Burkina Faso coup: Uneasy calm as African journalists, others stranded

Falobi at the conference in Ouagadougou, Burkina Faso
Falobi at the conference in Ouagadougou, Burkina Faso


Over a hundred journalists from 35 African countries, attending the 6th edition of the Festival of Freedom of Expression and Press Freedom (FILEP), in Ouagadougou, the Burkinabe capital, including tens of other professionals from ECOWAS countries, participants in other conferences are at wits end on when they shall be able to exit Burkina Faso, following the coup that toppled the transitional council.

Though the sporadic gun fire that pervaded most part of Thursday, following protests and erection of barricades by angry protesters had subsided, the streets remain largely deserted with shops and offices under lock while tourists and visitors are restricted to their hotel rooms.

Notwithstanding, occasional gun shots by loyalists of coup leader, now Head of State, General Gilbert Diendere, still thunder in parts of Ouagadougou.

“We have finished our own training on Wednesday and I should have gone back to Senegal on Thursday morning, but now we are stranded because of the coup and closure of the border” Fatou, one of the 34 delegates from 17 countries at an ECOWAS training on food production, preservation and management, lamented.

Such is the experience of many non-Burkinabes stranded in Burkina Faso, as a result of the coup. For participants at the FILEP, it has been of anxiety, disappointments and sore boredom as the planned 4-day event organised by the Nobert Zongo National Press Centre on the theme: “Media and political changes in Africa: what contribution?” had to be stopped after only the first day on Wednesday.

Chaotic street situation
Chaotic street situation


The event had started with a very robust engagement by representatives of Africa media stakeholders, civil society actors, human rights activists and academics on the role of the media and democratic advocates in political changes with specific references to the October 2014 Burkina Faso uprising, that forced former President Blaise Compaore, who had tried to change the constitution to extend his 27 years rule, out of power and into exile in Cote d’Ivoire.

Other planned sessions of the now aborted FILEP included discussions on the role the media played in the 2014 insurrection in Burkina Faso, the role of social networks in advocating democratic change, media and electoral process in Africa and the role of media and other citizens driven efforts in governance and political changes in Africa.

A panel of the discussion was also to forecast into the role of the media ahead the earlier planned Burkina Faso elections next month, as well as an award of prizes of the Norbert Zongo Prize for investigative journalism, among other sessions on strengthening democratic cultures across the African continent.

Deserted street
Deserted street


“Shall I be able to go back tomorrow?” That was the question by a Ghanaian who was spending his second day at the hotel where he had been forced to remain as a result of the situation. He was supposed to have left Thursday morning.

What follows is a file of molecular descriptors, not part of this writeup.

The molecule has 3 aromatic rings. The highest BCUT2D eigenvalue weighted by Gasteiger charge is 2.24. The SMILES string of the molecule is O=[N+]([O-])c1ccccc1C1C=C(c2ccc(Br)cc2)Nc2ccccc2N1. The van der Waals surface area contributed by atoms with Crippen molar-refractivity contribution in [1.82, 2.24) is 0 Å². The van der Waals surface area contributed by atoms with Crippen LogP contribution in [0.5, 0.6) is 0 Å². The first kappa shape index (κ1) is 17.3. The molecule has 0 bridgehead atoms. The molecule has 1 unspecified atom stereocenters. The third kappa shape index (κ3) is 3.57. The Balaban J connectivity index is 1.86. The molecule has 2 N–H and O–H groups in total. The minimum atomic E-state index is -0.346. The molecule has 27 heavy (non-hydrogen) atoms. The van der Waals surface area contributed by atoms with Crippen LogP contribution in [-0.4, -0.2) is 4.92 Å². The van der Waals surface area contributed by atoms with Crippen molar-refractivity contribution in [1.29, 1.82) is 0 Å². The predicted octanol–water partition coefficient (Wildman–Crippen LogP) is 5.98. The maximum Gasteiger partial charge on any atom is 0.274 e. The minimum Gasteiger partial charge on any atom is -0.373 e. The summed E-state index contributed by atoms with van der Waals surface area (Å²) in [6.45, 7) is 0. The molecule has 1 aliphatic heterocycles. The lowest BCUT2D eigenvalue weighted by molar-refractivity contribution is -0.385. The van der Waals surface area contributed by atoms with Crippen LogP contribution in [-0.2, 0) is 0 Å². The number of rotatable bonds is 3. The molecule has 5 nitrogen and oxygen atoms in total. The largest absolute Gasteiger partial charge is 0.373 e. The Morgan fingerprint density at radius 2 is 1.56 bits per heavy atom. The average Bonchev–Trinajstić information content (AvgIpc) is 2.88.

“Ceci est assez décevant”, a Malian participant of FILEP said this morning, frustrated, staying indoors all Thursday, and of course, doing same on Friday and perhaps to continue Saturday, the day after and day after. I was to learn later that what he said meant “This is quite disappointing.”

However, with a supposed intervention by ECOWAS chair and Senegalese President, Macky Sall, who is to mediate along with Thomas Boni Yayi of Benin Republic, following the coup leader’s agreement to the “principle of dialogue,” perhaps, hope may begin to rise that life and commercial activities in Ouagadougou shall pick up soonest. This intervention is the hope that stranded FILEP and other international conference participants in Burkina Faso hang on to, that the borders are soon opened for them to exit Burkina Faso to their respective countries.

With the news of the release of detained Burkina Faso’s interim President, Michel Kafando, who gained freedom today, the hopes are getting higher. However, the Prime Minister, Isaac Zida, who was also detained when the presidential guard stormed a cabinet meeting on Wednesday, remains under house arrest.

When shall I return home to Nigeria? That is the question I am not sure I can answer right now, though my return flight to Nigeria after FILEP was supposed to be Saturday, September 19, 2015. For now, all hopes are hanging on the intervention by the two visiting West African leaders who are mediating with General Diendere. If that pulls through and the borders are opened for free entry and exit, hope of stranded foreigners will now rest on the ability of the Burkina airline operators to efficiently and effectively handle the frenzy and rush that will accompany the opening of air border, both for those stranded coming into Burkina Faso and those of us stranded and wanting to get out!


Report by ‘Sanmi Falobi

Falobi is the Programme Associate at the International Press Centre (IPC), Lagos, Nigeria. He is one of the participants at the 6th edition of the Festival of Freedom of Expression and Press Freedom (FILEP), Ouagadougou, Burkina Faso, where this piece was written following the abortion of the event, as a result of the coup. 


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